It was followed by the C90 in ’91,


and finally the T90 in ’95.


These machines added ever-increasing number of processors, RAM and faster clocks while leaving the original architecture of the mainframe more or less intact. They all were based on ECL logic, though of course at higher and higher integration densities. The architectural changes were mostly limited to the expansion of the address space from 24 bits to 32 and the addition of an IEEE standard compliant floating-point operating mode. Only in the T90 we start seeing some major upgrades but by then the product line ran out of steam.

If this wasn’t complicated enough, another player – a small startup, called SuperTek – entered the scene in ’85. Their machine, a much slower but cheaper version of the X-MP (called SuperTek S-1) was designed to lure away some budget customers, like universities. While the plan didn’t work out all that well for SuperTek, Cray took notice. When the little startup when belly-up, CRI acquired SuperTek, and re-branded the machine as the XMS.


Cray also finished the second (Y-MP compatible) design and released it as the Y-MP EL. The ‘EL’ in the name stands for ‘entry-level’.


This machine started a second product line for Cray leading to the J90 in 1996.


All these machines were based on CMOS chips, which at the time were much slower – though lower power – then the ECL technology used in the high-end mainframes. Due to their lower power consumption, they were much cheaper to operate not to mention the installation difficulties: the big machines were usually liquid cooled which meant installing lots of pipes and extra equipment in the server room. They had weird shapes that required special attention and site-planning. They needed unusual things, like motor-generators to operate. Imagine having to find a place for one of these in your data-center!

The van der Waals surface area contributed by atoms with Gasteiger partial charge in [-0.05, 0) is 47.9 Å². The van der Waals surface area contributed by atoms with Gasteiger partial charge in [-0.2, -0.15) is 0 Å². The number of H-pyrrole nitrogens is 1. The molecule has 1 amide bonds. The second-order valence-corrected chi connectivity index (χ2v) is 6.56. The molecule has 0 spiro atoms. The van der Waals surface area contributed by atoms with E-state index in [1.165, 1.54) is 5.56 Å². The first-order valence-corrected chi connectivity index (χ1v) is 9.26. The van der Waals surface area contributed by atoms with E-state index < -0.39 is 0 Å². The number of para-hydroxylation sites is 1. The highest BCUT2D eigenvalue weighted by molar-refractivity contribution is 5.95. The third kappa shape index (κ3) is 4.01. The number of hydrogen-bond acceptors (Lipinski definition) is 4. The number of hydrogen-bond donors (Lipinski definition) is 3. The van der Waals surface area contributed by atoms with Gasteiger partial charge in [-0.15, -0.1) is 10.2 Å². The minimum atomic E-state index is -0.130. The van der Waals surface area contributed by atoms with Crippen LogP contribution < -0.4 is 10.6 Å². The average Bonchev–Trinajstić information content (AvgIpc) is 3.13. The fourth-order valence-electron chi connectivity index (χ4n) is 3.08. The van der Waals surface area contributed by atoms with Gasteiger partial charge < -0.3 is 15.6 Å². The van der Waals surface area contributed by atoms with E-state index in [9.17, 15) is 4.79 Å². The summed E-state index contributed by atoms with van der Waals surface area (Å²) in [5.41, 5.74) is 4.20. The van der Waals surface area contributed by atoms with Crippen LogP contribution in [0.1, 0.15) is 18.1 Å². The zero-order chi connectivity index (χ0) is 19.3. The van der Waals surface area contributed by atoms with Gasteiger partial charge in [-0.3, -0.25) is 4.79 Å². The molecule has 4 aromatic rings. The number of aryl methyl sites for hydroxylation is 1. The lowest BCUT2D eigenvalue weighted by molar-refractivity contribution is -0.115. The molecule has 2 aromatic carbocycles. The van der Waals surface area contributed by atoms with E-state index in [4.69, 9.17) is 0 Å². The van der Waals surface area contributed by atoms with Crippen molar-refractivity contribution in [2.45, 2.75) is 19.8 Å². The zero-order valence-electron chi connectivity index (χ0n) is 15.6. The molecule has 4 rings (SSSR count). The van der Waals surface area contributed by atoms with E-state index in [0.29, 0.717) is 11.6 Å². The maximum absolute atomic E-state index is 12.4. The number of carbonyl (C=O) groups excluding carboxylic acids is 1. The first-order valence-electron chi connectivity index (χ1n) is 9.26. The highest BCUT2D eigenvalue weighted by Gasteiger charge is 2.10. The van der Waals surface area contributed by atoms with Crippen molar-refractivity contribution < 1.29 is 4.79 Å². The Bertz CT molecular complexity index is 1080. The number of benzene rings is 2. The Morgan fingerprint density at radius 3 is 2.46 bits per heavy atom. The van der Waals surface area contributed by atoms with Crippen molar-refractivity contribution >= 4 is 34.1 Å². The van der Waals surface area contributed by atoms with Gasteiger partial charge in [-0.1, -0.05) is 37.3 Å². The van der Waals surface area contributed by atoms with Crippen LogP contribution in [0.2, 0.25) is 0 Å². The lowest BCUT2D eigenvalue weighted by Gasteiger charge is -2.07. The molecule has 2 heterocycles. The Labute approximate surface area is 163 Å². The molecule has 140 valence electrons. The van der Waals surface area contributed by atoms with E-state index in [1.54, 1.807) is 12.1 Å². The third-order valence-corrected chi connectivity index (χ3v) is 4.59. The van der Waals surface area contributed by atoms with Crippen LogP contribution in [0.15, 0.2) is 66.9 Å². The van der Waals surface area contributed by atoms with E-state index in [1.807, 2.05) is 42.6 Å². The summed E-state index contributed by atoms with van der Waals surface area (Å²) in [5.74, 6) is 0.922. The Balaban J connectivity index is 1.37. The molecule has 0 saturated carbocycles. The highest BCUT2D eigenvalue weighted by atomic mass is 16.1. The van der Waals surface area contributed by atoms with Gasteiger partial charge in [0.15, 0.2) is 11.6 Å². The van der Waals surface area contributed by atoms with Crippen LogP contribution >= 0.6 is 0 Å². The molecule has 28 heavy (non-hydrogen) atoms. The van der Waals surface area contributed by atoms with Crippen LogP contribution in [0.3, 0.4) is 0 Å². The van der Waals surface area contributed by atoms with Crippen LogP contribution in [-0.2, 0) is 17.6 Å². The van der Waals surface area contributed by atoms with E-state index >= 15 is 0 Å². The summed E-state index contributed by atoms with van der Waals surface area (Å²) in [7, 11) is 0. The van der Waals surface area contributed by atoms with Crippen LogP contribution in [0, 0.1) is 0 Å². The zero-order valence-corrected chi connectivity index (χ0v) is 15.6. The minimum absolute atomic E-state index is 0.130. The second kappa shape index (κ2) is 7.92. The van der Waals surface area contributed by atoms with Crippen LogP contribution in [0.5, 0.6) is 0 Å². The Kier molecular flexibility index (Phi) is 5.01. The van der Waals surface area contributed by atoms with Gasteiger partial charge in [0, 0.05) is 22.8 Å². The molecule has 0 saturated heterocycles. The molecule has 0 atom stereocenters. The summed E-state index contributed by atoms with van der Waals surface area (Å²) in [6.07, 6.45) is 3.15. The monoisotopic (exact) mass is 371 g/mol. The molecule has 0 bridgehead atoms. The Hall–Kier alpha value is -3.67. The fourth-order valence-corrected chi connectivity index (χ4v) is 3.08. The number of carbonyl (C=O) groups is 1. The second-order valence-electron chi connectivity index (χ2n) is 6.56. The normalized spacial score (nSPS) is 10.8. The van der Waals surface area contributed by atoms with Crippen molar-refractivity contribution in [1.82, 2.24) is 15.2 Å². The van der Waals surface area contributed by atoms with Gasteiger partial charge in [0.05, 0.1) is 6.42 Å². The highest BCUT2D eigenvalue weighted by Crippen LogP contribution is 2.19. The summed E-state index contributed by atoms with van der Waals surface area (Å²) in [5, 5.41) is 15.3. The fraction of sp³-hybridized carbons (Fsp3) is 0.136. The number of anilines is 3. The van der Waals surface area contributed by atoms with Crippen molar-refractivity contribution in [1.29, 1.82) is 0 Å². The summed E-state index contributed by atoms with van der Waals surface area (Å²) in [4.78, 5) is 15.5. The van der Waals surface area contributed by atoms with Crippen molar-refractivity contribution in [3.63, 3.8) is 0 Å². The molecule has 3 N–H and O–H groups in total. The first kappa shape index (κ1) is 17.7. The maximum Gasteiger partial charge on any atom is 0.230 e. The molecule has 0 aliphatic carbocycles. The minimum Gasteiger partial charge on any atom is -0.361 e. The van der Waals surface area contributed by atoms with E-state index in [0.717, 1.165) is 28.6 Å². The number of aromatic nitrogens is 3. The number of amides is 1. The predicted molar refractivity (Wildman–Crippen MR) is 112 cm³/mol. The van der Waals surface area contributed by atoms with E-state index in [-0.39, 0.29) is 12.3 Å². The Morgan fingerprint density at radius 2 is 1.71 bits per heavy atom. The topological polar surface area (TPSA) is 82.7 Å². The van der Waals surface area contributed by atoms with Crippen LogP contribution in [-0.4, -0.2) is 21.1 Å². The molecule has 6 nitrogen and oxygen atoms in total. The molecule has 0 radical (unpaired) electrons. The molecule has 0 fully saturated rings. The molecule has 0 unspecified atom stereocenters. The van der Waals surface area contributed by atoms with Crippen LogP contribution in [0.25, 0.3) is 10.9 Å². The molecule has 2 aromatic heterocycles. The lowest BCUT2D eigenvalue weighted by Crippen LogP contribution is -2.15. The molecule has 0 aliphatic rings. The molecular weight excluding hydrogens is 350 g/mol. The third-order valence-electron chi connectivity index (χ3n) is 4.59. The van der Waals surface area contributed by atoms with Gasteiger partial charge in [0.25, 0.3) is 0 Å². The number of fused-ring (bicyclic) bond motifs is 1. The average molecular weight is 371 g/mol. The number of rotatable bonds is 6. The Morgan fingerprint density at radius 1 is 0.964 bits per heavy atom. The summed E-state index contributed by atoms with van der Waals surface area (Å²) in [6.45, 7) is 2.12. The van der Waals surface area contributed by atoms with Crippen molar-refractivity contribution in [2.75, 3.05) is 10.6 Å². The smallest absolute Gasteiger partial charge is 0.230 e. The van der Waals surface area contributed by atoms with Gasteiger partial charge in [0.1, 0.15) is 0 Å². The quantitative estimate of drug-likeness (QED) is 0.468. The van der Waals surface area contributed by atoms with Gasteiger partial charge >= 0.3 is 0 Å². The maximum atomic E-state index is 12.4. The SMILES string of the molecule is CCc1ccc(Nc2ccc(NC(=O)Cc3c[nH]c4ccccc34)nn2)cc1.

In contrast, these low-end machines were delivered in standard 19” racks, used normal power and were air-cooled.

The last model in the entry-level series was the SV1 which was anything but entry level – though that should be subject for a different time – and was introduced in ’98.


Interestingly, this line of super-mini computers stayed pretty much compatible with the Y-MP instruction set, while the high-end machines broke compatibility in the C90 and especially in the T90.

There were several intermediate designs too, the various product lines weren’t as nicely delineated from one another as it might seem. The Cray-1 gave way to the Cray-1S, which introduced the IO subsystem concept. There was the Cray-1M, a machine variant with slower but cheaper memory. There was the X-MPea, a stepping stone between the X-MP and Y-MP lines. The C90 existed in liquid and air-cooled variants (C90A) and using two different memory technologies (C90D). The J90es followed the J90 with higher clock-speeds. These later models were upgradable to the SV1 by replacing processor boards, while the SV1 itself existed in two main variant, then was followed by the SV1e and SV1ex models.

The story gets even more complicated with Cray Research eventually being acquired by SGI, then spun off and getting acquired again by Tera Computing, not to mention the many newer product lines that are not related the original Cray-1 design.

So, after all that wall of words, what is a J90? It’s a low-end CMOS re-implementation of the Y-MP, with up to 32 100MHz CPUs and several gigabytes of DRAM. It implements more or less the Y-MP instruction-set, with a per processor performance closer to the X-MP. It provided a lower cost compared alternative than contemporary high-end offerings, yet provided a decent FLOP/$ operating point if you didn’t need the best of the best in terms of computational performance.

If you’ve read this far, thank you again and see you around next time, when I plan to start exploring the install CD and its contents.